Final Fantasy XIV: Endwalker Review

Few games can truly capture the imagination in a way that spans nearly a decade worth of content. Final Fantasy XIV is in a unique situation where it finds itself as one of those games – a labor of love that can only be described as having earned its place in the upper echelons of the greats. The original setup might have been wrought with chaos but the payoff is everything. And that all culminates with the launch of Endwalker, the game’s latest expansion.

To understand the situation FFXIV finds itself in, we must first venture to the past when nearly ten years on, the game’s world sundered itself (through a very expansive campaign and CG cutcene) to bring forth a new beginning. A Realm Reborn opened the door for new stories to be told, furthering ideas set about in the original 1.0 version of the game. With its then success cemented, the team at Square Enix brought out expansions every two years with Heavensward and then Stormblood, followed by Shadowbringers before finally paving its way to the largest expansion yet. All throughout players have been treated with a singular saga threaded with multiple narrative pieces that have build and build upon those original foundations. This saga, following the conflict of two forces of nature, Hydaelyn and Zodiark, is now at its peak and falls on Endwalker to see it through to, well, its end.

That’s the beauty of Endwalker: it does it in spades. The story goes above and beyond and it’s because of this that even the smallest thing could be construed as a spoiler. There are just so many pieces and the story isn’t shy about having them all come about without over-indulging itself. Emotional moments are always earned and there’s ten years worth of reasons to satisfy both newcomers and players who have been here since the beginning. Everything in Endwalker’s main scenario is brought to a brilliant conclusion, but not before your character treks through new locations, friends both old and new along with lore that broadens the scope of the existing universe as well as setup for future stories to tell through hours of cutscenes – whereupon concluding a tale 11 years in the making, you would think there would be a sense of emptiness, but Final Fantasy XIV assures that there are indeed many more stories to tell. By no means does this undermine the current saga’s conclusion, but it’s just enough to keep you wondering and dreaming about where your adventure will head next. It left me with a zepyhr of excitement that too few long-running series manage to do. Years upon years of lore comprise Final Fantasy XIV, but its the emotional truths discovered through the characters that carry everything else upon its back. To put it simply: Final Fantasy XIV is a masterpiece and it has no qualms about telling you just that.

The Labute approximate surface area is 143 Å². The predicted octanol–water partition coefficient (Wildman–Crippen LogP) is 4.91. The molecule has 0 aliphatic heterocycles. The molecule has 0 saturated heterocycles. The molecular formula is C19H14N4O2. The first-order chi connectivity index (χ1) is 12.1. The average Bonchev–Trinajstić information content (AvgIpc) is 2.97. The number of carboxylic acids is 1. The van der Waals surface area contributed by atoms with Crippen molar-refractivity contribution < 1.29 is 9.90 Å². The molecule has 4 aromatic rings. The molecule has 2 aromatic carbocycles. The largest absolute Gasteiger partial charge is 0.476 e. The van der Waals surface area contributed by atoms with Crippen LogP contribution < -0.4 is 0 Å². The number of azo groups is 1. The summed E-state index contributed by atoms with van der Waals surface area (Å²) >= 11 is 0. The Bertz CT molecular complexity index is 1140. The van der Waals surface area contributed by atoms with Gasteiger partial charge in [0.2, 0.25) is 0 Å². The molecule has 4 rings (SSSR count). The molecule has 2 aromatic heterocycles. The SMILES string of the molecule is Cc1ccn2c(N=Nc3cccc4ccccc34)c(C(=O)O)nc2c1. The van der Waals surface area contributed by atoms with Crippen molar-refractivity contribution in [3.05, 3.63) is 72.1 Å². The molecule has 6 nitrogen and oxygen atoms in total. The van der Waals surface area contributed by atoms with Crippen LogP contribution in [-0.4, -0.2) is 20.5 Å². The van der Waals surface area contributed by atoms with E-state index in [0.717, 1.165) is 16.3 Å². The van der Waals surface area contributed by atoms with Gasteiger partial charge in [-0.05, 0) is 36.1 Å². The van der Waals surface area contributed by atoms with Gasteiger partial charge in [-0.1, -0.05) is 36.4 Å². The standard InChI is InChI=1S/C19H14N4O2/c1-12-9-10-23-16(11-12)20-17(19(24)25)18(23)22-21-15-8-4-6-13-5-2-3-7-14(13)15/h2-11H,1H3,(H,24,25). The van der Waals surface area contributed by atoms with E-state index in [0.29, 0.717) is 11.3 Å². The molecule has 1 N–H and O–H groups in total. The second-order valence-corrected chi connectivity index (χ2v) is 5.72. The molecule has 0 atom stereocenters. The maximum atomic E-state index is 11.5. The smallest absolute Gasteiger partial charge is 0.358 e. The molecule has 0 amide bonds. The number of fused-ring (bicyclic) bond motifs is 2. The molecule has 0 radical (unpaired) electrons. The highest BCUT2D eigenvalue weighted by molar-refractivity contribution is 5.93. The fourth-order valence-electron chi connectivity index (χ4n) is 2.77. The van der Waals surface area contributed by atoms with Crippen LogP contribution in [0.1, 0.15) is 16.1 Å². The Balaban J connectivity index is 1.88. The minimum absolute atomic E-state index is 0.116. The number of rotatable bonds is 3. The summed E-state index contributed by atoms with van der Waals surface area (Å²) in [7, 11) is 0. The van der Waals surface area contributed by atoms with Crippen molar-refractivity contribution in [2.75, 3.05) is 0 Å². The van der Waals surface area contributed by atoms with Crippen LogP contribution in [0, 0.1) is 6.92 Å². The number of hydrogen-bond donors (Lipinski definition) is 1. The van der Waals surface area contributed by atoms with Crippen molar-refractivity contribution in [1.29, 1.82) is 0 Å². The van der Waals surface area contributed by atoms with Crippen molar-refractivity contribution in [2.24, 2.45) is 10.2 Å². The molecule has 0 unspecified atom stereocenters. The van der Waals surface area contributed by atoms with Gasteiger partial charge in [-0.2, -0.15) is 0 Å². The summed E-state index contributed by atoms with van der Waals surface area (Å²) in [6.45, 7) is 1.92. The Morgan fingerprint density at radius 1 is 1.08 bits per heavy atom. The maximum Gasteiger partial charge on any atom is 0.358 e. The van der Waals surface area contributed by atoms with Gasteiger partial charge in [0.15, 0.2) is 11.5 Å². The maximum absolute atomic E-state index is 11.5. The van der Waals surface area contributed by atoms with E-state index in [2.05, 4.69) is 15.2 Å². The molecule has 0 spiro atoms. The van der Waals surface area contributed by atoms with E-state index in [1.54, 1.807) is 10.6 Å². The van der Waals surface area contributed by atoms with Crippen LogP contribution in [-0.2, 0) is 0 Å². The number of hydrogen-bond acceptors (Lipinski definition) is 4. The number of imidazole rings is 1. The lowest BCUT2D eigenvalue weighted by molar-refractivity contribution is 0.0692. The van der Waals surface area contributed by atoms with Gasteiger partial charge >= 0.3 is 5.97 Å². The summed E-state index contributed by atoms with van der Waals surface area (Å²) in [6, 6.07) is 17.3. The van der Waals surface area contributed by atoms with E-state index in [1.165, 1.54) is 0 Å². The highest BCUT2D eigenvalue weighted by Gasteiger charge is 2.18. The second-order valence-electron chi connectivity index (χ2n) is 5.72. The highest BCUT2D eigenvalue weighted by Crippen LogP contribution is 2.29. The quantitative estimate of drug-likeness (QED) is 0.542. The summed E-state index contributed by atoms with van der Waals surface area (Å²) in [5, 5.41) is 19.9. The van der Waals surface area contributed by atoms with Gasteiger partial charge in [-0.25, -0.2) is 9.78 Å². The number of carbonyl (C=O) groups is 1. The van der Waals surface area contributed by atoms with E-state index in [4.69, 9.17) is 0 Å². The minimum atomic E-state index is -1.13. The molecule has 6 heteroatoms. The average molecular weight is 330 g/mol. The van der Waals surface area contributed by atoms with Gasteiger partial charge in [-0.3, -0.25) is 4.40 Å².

It tells you that because everything it does matter. The characters, the character-driven narrative – all of it is told with care despite a universe-ending conflict looming. Yes, those larger elements are important but they simply wouldn’t work if the characters weren’t built up as they are. They’ve been with your Warrior Light on a journey of discovery and that counts for something. It allows you, as the player, to become emotionally invested in a way that affects you deeply through both big and small moments alike. Endwalker excels the most when it’s taking you aside between its wildly varied locations and showing you the more personal moments between its ensemble cast of brilliant characters. The game savors moments big and small where the core cast and various NPCs are allowed to inch closer to your heart, and there is a great care in portraying them, even down to their mannerisms. You want to care about these characters – even if the line is blurred between what is “right” and what is “wrong”. Certainly, the themes of FFXIV run deep and Endwalker does everything to keep you invested through its subversive journey.

Endwalker brings forth several new elements that aid the storytelling, with some better than others. As you’ll be spending the bulk of your time interacting with other NPCs, the development team has seen fit to allow them to follow you through various quests in the story. It’s similar to other single player Final Fantasy games of recent times where you see your “party members” follow along behind wherever you go. In FFXIV they tend to be situational and if you go off track, you’ll certainly lose them and have to retrieve them again. Certain quests require the likes of G’raha Tia or Alphinaud, as an example, to be with you in order to progress further – which is fine. It adds a deeper element to the game that puts it ever closer to its series contemporaries, complete with optional dialogue moments that can pop up during the course of your travelings.